As far as we can tell, Christmas was not celebrated at all at this point.

biblicalarcheology.com

I say all of this as I actually recalled a few past posts written by two more learned
individuals than myself…more learned in regards to the theology and history of our faith.
It’s those two favorite across the Pond clerics…Pastor David Robertson, aka the Wee Flea
and that rouge Anglican Bishop, Gavin Ashenden.

They have both noted, with great alarm, the insidious indoctrination of our children
that seems to be creeping in earlier and earlier.

https://theweeflea.com/2018/12/13/now-theyre-coming-for-the-nurseries/

https://ashenden.org/2018/02/28/christianity-the-antidote-to-cultural-brainwashing/

Thus the one important lesson that I learned on this Christmas Eve as the Mayor and
I thought we were settling in to watch some cute little flying dinosaurs,
be they pterodactyls or pteranodons, teaching us our ABCs…
I learned that culturalism and anti Christian rhetoric is alive and well
in children’s programming…and it seems that a heavy dose of indoctrination
is coming faster and earlier than we may have ever imagined.

Thus as Believers it would behoove us all to be ever vigilant with our children…
no matter how young they are…remember… imprinting begins very early.

Love the Lord your God with all your heart, with all your soul,
and with all your strength. Take to heart these words that I give you today.
Repeat them to your children. Talk about them when you’re at home or away,
when you lie down or get up. Write them down, and tie them around your wrist,
and wear them as headbands as a reminder.
Write them on the doorframes of your houses and on your gates.

Deuteronomy 6:5-9

“But watch out! Be careful never to forget what you yourself have seen.
Do not let these memories escape from your mind as long as you live!
And be sure to pass them on to your children and grandchildren.
Never forget the day when you stood before the Lord your God at Mount Sinai,
where he told me, Summon the people before me, and I will personally instruct them.
Then they will learn to fear me as long as they live,
and they will teach their children to fear me also.”

Deuteronomy 4:9-10

perspective

“For what you see and hear depends a good deal on where you are standing:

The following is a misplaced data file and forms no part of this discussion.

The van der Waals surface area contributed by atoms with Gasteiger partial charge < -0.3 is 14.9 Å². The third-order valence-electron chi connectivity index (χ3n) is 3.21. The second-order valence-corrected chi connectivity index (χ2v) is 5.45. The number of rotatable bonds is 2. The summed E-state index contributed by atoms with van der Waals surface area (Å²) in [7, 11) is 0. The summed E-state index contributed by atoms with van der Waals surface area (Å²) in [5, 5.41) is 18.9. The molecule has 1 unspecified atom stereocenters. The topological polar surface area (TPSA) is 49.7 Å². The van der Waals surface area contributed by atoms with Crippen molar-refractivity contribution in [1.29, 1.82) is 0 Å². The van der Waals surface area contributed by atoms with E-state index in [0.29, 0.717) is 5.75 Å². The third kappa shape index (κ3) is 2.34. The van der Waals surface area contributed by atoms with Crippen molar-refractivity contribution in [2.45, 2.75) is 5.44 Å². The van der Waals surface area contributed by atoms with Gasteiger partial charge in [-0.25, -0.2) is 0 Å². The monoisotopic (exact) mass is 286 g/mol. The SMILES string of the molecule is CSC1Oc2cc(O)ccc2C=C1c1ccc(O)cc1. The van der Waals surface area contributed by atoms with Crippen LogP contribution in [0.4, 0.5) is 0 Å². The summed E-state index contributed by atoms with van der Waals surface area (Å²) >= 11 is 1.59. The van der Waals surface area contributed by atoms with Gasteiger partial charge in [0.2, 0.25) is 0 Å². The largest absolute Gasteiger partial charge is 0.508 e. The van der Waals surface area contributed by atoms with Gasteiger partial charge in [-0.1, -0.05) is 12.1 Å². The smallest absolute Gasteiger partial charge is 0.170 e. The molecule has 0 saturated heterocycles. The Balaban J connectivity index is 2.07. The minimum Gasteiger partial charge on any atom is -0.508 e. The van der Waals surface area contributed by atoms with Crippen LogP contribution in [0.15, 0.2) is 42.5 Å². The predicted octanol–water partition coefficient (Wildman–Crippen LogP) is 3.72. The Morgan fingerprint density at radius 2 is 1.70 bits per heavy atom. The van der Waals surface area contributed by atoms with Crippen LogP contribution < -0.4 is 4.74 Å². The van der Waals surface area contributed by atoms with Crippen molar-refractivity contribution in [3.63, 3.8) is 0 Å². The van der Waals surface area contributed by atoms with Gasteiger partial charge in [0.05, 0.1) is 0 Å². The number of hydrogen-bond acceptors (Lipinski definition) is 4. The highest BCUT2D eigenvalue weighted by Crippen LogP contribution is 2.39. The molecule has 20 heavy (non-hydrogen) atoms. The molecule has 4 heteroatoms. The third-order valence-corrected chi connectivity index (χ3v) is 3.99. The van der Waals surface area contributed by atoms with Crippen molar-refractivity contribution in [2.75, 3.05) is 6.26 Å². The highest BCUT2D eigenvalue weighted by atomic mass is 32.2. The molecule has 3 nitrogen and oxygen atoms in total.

it also depends on what sort of person you are.”

C.S. Lewis

(the Mayor Christmas eve / Julie Cook / 2018)

If you’re anything like me, then the past month has been more or less a blur.
December is just that kind of month.

And now we’ll spend the next few weeks in what I call a December hangover.

That heavy odd sense of bluesyness bordering on depression which falls sometime following
the New Year’s celebration. It’s a heaviness that seems to blanket us
following the high that lead us up to Christmas to those quiet doldrums of a
grey, wet, cold January.

And that’s pretty much because we’ve made Christmas so much more than what Christmas
really should be.
But then we already knew that right?

On my end, the culmination for us was, of course, the Mayor.
Because Christmas is all about children is it not?


(Moppie with the exhuausted one / Julie Cook / 2018)


(Santa brought the Mayor an extesnion to Woobooville…a Wooboo teepee)


(and a new Mayorial ride)

And whereas I think of our cultural Christmas being basically, more or less, a magical
time for Children that has sadly morphed over the years becoming something so much more…
with that notion of ‘more’ not necessarily being a good thing.

The contrast that our children are living with is what we’ve turned Christmas into…
that being, on the one hand, wonder, excitement, anticipation, the magical, the giving
and the getting but also being the chaotic, the frantic, the merchandising,
with the getting notion being the ultimate part…

A shift from what Christmas was…that being the celebration of a single birth…
to the Christmas that is… a month of mania followed by the doldrums.


But this first Christmas morning was more than this little Mayor could handle

May we be mindful to keep our focus on the one Ture gift we’ve each just received.

Here is a trustworthy saying that deserves full acceptance:
Christ Jesus came into the world to save sinners—of whom I am the worst.
But for that very reason I was shown mercy so that in me, the worst of sinners,
Christ Jesus might display his immense patience as an example for those who would
believe in him and receive eternal life. 17 Now to the King eternal,
immortal, invisible, the only God, be honor and glory for ever and ever.

Amen.
1 Timothy 1:15-17

for unto you…

For unto you is born this day in the city of David a Saviour,
which is Christ the Lord.

And this shall be a sign unto you;
Ye shall find the babe wrapped in swaddling clothes, lying in a manger.

And suddenly there was with the angel a multitude of the heavenly host praising God,
and saying,

Glory to God in the highest, and on earth peace, good will toward men.

The stories as told by a tree